Please use this identifier to cite or link to this item: http://hdl.handle.net/2122/7881
AuthorsHaghshenas, E.* 
Bard, P. -Y.* 
Theodulidis, N.* 
Atakan, K.* 
Cara, F.* 
Cornou, C.* 
Cultrera, G.* 
Di Giulio, G.* 
Dimitriu, P.* 
Fäh, D.* 
De Franco, R.* 
Marcellini, A.* 
Pagani, M.* 
Rovelli, A.* 
Savvaidis, A.* 
Tento, A.* 
Vidal, S.* 
Zacharopoulos, S.* 
TitleEmpirical evaluation of microtremor H/V spectral ratio
Issue Date8-Feb-2008
Series/Report no.1/6(2008)
DOI10.1007/s10518-007-9058-x
URIhttp://hdl.handle.net/2122/7881
KeywordsMicrotremor
H/V
Site effects
SESAME
Subject Classification04. Solid Earth::04.02. Exploration geophysics::04.02.06. Seismic methods 
04. Solid Earth::04.06. Seismology::04.06.09. Waves and wave analysis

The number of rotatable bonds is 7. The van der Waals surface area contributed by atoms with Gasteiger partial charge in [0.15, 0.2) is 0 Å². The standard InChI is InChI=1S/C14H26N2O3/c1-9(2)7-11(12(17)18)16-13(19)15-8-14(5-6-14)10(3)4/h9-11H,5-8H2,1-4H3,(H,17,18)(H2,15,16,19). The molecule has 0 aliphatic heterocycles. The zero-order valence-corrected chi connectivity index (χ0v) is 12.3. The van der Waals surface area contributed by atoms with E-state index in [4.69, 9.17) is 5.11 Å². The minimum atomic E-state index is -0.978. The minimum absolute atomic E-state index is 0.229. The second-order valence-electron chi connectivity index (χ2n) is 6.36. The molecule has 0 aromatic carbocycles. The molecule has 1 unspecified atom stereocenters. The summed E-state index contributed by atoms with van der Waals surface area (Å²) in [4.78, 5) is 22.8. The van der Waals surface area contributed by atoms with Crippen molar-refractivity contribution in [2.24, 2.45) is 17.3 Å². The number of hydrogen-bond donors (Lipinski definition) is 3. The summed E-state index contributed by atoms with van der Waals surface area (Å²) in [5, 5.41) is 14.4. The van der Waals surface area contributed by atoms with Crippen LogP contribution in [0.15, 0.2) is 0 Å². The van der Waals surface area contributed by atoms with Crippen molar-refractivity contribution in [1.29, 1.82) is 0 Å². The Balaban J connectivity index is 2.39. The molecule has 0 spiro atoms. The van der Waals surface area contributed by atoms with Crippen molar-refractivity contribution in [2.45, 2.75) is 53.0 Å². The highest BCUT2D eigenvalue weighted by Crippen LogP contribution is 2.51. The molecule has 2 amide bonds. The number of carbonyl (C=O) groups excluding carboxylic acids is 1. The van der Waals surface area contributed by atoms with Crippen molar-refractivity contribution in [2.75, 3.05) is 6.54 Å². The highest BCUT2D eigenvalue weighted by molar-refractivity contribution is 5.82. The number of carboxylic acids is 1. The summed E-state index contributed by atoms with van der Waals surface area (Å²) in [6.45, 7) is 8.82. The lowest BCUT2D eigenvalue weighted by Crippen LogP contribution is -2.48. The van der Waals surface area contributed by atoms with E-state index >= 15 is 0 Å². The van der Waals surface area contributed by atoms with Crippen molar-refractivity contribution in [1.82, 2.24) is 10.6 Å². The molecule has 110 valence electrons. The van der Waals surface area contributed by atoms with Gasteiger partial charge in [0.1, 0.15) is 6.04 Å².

AbstractThe objective of this work is to perform a purely empirical assessment of the actual capabilities of the horizontal-to-vertical (H/V) spectral ratio technique to provide reliable and relevant information concerning site conditions and/or site amplification. This objective has been tackled through the homogeneous (re)processing of a large volume of earthquakes and ambient noise data recorded by different research teams in more than 200 sites located mainly in Europe, but also in the Caribbean and in Tehran. The original recordings were first gathered in a specific database with information on both the sites and recorded events. Then, for all sites close to an instrumented reference, average site-to-reference spectral ratios (“spectral ratio method” (SSR)) were derived in a homogeneous way (window selection, smoothing, signal-to-noise ratio threshold, averaging), as well as H/V ratios (“HVSRE–RF”) on earthquake recordings. H/V ratios were also obtained from noise recordings at each site (either specific measurements, or extracted from pre- or post-event noise windows). The spectral curves resulting from these three techniques were estimated reliable for a subset of 104 sites, and were thus compared in terms of fundamental frequency, amplitude and amplification bandwidth, exhibiting agreements and disagreements, for which interpretations are looked for in relation with characteristics of site conditions. The first important result consists in the very good agreement between fundamental frequencies obtained with either technique, observed for 81% of the analyzed sites. A significant part of the disagreements correspond to thick, low frequency, continental sites where natural noise level is often very low and H/V noise ratios do not exhibit any clear peak. The second important result is the absence of correlation between H/V peak amplitude and the actual site amplification measured on site-to-reference spectral ratios. There are, however, two statistically significant results about the amplitude of the H/V curve: the peak amplitude may be considered as a lower bound estimate of the actual amplification indicated by SSR (it is smaller for 79% of the 104 investigated sites), and, from another point of view, the difference in amplitude exhibits a questioning correlation with the geometrical characteristics of the sediment/basement interface: large SSR/HV differences might thus help to detect the existence of significant 2D or 3D effects.
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